|File size||9.8 MB|
|File format||EPUB, AZW3|
To Cook is Necessary
Cooking in a galley or small sailboat is much more demanding than everyday cooking and quite different compared to sophisticated gourmet projects in lavishly equipped kitchens with well-stuffed pantries. With its mostly Spartan conditions, scarce provisions, and the limited choice of kitchenware, it still provides even those with almost no fishing experience with the world’s best pantry - the sea!
Coping with the urge to write a galley cookbook, I have spent years jotting down my experiences (and those of my friends) collected during regattas and sailing trips. This gourmet archive forms the mainstay of this cookbook.
Perhaps I was trying to achieve the unachievable - to share my sailing experiences in a single edition with seafarers on small boats and/or family-made single-cabin crafts, as well as with those sailing on 40+ feet yachts. What kept me afloat - regardless of whether you cook on a camper’s stove or in a fully-equipped kitchen with four gas flames, regardless of whether you are a regular weekend-sailor or a dreamer who sets sail from his land-based kitchen - the one thing that melts us all in the same boat pot is nautical passion. And, of course, the gusto from the sea.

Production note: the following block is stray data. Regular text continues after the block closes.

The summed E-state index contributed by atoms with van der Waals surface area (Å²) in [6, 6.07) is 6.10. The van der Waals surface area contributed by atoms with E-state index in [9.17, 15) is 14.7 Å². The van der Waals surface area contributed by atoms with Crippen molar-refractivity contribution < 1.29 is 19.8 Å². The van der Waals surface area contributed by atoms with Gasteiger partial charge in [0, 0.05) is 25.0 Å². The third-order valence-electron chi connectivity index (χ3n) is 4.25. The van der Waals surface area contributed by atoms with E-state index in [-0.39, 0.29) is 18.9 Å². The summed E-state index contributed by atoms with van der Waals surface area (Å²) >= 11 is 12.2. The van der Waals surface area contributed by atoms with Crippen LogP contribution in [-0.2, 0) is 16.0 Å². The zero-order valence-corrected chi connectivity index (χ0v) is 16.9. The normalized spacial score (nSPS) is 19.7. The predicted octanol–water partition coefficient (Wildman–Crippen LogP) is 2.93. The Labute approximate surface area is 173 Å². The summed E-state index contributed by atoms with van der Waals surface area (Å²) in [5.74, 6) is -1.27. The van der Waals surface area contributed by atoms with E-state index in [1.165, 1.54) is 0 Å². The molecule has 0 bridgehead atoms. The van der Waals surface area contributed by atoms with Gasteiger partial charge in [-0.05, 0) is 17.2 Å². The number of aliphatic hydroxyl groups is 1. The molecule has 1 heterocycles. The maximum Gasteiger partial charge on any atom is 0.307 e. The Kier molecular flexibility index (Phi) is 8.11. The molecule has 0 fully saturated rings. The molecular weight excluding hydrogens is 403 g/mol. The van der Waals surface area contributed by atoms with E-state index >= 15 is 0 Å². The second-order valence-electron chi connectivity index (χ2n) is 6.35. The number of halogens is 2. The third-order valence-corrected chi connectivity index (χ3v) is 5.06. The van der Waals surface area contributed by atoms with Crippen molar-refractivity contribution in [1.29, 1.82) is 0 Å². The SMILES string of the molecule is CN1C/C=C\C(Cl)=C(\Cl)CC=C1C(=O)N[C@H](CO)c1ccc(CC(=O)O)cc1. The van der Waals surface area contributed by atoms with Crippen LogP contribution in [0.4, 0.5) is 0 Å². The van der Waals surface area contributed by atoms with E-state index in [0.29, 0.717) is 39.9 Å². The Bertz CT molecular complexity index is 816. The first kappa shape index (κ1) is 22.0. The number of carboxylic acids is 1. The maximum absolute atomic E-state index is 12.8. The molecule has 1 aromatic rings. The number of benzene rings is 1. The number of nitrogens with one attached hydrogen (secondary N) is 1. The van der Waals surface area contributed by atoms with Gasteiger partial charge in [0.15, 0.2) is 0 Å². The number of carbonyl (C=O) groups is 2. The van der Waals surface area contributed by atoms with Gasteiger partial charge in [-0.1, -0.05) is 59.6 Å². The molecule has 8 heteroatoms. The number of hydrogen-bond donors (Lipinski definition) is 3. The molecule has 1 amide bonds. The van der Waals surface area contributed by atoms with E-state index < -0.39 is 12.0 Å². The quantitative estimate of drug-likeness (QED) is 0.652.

You only need so much on a boat - a few dishes and several ingredients - but let’s see what is considered mandatory! My personal choice includes salt, dried pepperoncini or hot pepper or chili powder (rather than black pepper), olive oil, high-quality red wine vinegar, garlic, onion, some parsley and celery and - if in any case possible - a pot (or a plastic yoghurt cup) with growing basil and rosemary. Add some potatoes, canned peeled tomatoes, flour, rice, pasta, pâté, fresh tomatoes (when in season), piquant dry cheese - and you can set sail for a trip around the world. How can that be? Because every cove offers everything you need for a decent meal - from the annular sea breams and bait fish you will surely “snatch”, you can cook a delicious soup. Limpets are the perfect ingredient for a first-class goulash or risotto, mussels depend on your imagination (try deep-frying them dipped in beer batter with pine nuts), while making soup from a stone from the seabed is not a joke, but rather an established gourmet practice.
If you have any experience with a spear gun or a trident, with angling or longline fishing, your boat’s basic kitchenware (combined with a simple grilling grid) and the recommended ingredients will suffice for preparing out-worldly delicacies. You can search rocks for mussels and limpets, harvest warty venus from the sandy seabed or grooved carpet shells during low tide, or find mussels (simply chargrill them immediately on a grid or a tin plate) or murex which can be prepared in a zillion ways. Use gauze or a potato sack to make your own landing net for harvesting prawns (most easily found in brackish waters, along a grassy seabed).